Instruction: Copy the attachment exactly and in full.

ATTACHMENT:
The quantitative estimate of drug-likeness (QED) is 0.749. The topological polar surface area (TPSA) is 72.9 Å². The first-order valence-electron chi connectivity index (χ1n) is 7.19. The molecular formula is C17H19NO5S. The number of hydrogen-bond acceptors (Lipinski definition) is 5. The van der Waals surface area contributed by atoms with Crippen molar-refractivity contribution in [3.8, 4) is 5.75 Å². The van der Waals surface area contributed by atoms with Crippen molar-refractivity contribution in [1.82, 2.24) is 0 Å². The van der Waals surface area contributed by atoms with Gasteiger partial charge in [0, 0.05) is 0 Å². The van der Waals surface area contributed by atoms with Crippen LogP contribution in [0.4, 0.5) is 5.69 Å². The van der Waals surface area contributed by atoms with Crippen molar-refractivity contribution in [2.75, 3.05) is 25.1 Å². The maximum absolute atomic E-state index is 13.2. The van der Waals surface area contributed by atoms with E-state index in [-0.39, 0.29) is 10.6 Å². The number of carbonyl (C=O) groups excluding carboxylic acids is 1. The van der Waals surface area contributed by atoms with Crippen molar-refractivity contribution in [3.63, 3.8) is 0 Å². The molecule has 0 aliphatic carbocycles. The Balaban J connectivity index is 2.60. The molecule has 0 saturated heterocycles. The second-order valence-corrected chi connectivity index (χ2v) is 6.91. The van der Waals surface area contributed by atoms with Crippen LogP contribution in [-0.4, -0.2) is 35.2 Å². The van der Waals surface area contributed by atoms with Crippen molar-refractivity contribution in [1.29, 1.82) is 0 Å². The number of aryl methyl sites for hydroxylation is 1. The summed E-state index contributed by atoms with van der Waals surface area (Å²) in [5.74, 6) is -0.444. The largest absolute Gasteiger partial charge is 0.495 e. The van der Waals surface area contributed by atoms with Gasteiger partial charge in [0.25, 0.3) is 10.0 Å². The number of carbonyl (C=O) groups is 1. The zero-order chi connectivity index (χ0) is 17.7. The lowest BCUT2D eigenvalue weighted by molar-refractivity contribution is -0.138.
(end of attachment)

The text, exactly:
The quantitative estimate of drug-likeness (QED) is 0.749. The topological polar surface area (TPSA) is 72.9 Å². The first-order valence-electron chi connectivity index (χ1n) is 7.19. The molecular formula is C17H19NO5S. The number of hydrogen-bond acceptors (Lipinski definition) is 5. The van der Waals surface area contributed by atoms with Crippen molar-refractivity contribution in [3.8, 4) is 5.75 Å². The van der Waals surface area contributed by atoms with Crippen molar-refractivity contribution in [1.82, 2.24) is 0 Å². The van der Waals surface area contributed by atoms with Gasteiger partial charge in [0, 0.05) is 0 Å². The van der Waals surface area contributed by atoms with Crippen LogP contribution in [0.4, 0.5) is 5.69 Å². The van der Waals surface area contributed by atoms with Crippen molar-refractivity contribution in [2.75, 3.05) is 25.1 Å². The maximum absolute atomic E-state index is 13.2. The van der Waals surface area contributed by atoms with E-state index in [-0.39, 0.29) is 10.6 Å². The number of carbonyl (C=O) groups excluding carboxylic acids is 1. The van der Waals surface area contributed by atoms with Crippen molar-refractivity contribution in [3.63, 3.8) is 0 Å². The molecule has 0 aliphatic carbocycles. The Balaban J connectivity index is 2.60. The molecule has 0 saturated heterocycles. The second-order valence-corrected chi connectivity index (χ2v) is 6.91. The van der Waals surface area contributed by atoms with Crippen LogP contribution in [-0.4, -0.2) is 35.2 Å². The van der Waals surface area contributed by atoms with Crippen molar-refractivity contribution in [1.29, 1.82) is 0 Å². The number of aryl methyl sites for hydroxylation is 1. The summed E-state index contributed by atoms with van der Waals surface area (Å²) in [5.74, 6) is -0.444. The largest absolute Gasteiger partial charge is 0.495 e. The van der Waals surface area contributed by atoms with Gasteiger partial charge in [0.25, 0.3) is 10.0 Å². The number of carbonyl (C=O) groups is 1. The zero-order chi connectivity index (χ0) is 17.7. The lowest BCUT2D eigenvalue weighted by molar-refractivity contribution is -0.138.